Over the years, it has known fires, many changes, renovations - and acquired an impressive collection of ghosts. I used to visit the house regularly when I lived in Leeds and, on descending the main staircase, never failed to feel a chill that raised goosebumps on my arms and the hairs on the back of my neck. A feeling of dread - of something evil - would penetrate me, quicken my step and disappear as soon as I reached the ground floor. Who or what was responsible? I have no idea, but the feeling was all too real.
Here are the stories of two of Temple Newsam's most popular ghosts:
|Lady Mary Ingram|
The Blue Lady of Temple Newsam
Tragic Mary Ingram, granddaughter of Sir Arthur, was just fourteen years old when, on returning by carriage from a party, she fell victim to an ambush by a gang of highwaymen, who tore her pearl necklace from her throat. In addition to being valuable, the necklace held great sentimental value as it had been a christening present from her grandfather.
Mary was taken home, sobbing and in a state of collapse. The next morning she had no recollection of the robbery and seemed convinced she had somehow lost them. She looked everywhere, saying, 'Where are my pearls? Where are my pearls?' She unpicked cushions and even tried to lift floorboards in search of them. She also refused to eat and sank into a terminal decline. Two weeks later, she died. Her unhappy spirit still searches the house for the missing necklace. Eyewitnesses have reported seeing carpets ripple, hearing unexplained creaking noises and feeling sudden blasts of cold air.
|Photo - Wayne Ellis|
The Ghost of Phoebe Gray
A great feast, celebrating Britain's victory at the Battle of Blenheim, was celebrated one hot, humid night in 1704. There was much merriment with roasting hogs, bonfires, music and dancing. Beer flowed freely. A little too freely in the case of servant William Collinson. He was a coarse fellow indeed. Foul mannered, foul mouthed, this ugly brutish man was a stranger to soap and water, even by the low personal hygiene standards of the day. He was, however, not averse to trying his luck with a pretty sixteen year old nursemaid called Phoebe Gray.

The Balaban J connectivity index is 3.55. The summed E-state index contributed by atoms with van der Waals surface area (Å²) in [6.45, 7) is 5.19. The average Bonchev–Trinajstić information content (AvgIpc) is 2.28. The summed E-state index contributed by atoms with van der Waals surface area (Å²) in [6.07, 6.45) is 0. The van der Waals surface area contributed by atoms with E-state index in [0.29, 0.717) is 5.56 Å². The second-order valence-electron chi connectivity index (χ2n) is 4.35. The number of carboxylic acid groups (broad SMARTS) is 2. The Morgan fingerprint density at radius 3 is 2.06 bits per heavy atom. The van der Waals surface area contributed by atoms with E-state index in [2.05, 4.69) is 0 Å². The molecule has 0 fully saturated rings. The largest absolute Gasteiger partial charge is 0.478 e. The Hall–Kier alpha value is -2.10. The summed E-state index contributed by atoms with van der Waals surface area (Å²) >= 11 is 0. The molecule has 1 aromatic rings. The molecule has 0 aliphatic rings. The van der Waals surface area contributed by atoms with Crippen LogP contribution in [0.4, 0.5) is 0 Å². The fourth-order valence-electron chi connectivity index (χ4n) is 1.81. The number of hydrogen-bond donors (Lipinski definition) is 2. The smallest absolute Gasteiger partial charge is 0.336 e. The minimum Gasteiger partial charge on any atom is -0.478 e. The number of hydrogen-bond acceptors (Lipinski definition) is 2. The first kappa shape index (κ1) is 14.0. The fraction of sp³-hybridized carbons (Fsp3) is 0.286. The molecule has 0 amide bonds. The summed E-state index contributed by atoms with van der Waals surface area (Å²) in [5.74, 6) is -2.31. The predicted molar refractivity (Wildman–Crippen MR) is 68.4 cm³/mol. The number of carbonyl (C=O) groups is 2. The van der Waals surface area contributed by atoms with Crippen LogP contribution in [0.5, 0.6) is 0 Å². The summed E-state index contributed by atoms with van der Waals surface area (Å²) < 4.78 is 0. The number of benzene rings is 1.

Phoebe had rather more discernment and rejected his advances, but William would not be dissuaded so easily. The night wore on. At midnight, fireworks exploded over the grounds and William, by now steaming drunk, remembered that it was Phoebe's routine to take Nanny Backhouse her hot drink last thing at night.
Phoebe found the upstairs corridors spooky at night. Her candle cast flickering shadows on the walls and made her nervous. Tonight she had good reason to be, for, in one of the darkest corners, William lurked and, as she passed, he pounced. Scared witless, she screamed and struggled. William fought to contain her and, in his stupor, he forgot his own strength. Her body suddenly went limp. Phoebe screamed no more and slipped to the floor. Dead.
William panicked, dragged her body down the back stairs to the damp cellars below. He opened the cover of the well down there and threw her in. Then he ran away.
At first, people assumed he and Phoebe had eloped, but then, her body was discovered, and two servants went off in search of William. They found him, dead drunk again, in a nearby inn.
He was charged with her murder and sentenced to be hanged.
Poor Phoebe is said to haunt the back stairs and passages where her muffled screams have been heard. People have also reported hearing a succession of bumps - as of someone's body being dragged down the stairs.
|Temple Newsam in mid 18th century - Bridgeman Art Library|
Find out more about Temple Newsam House HERE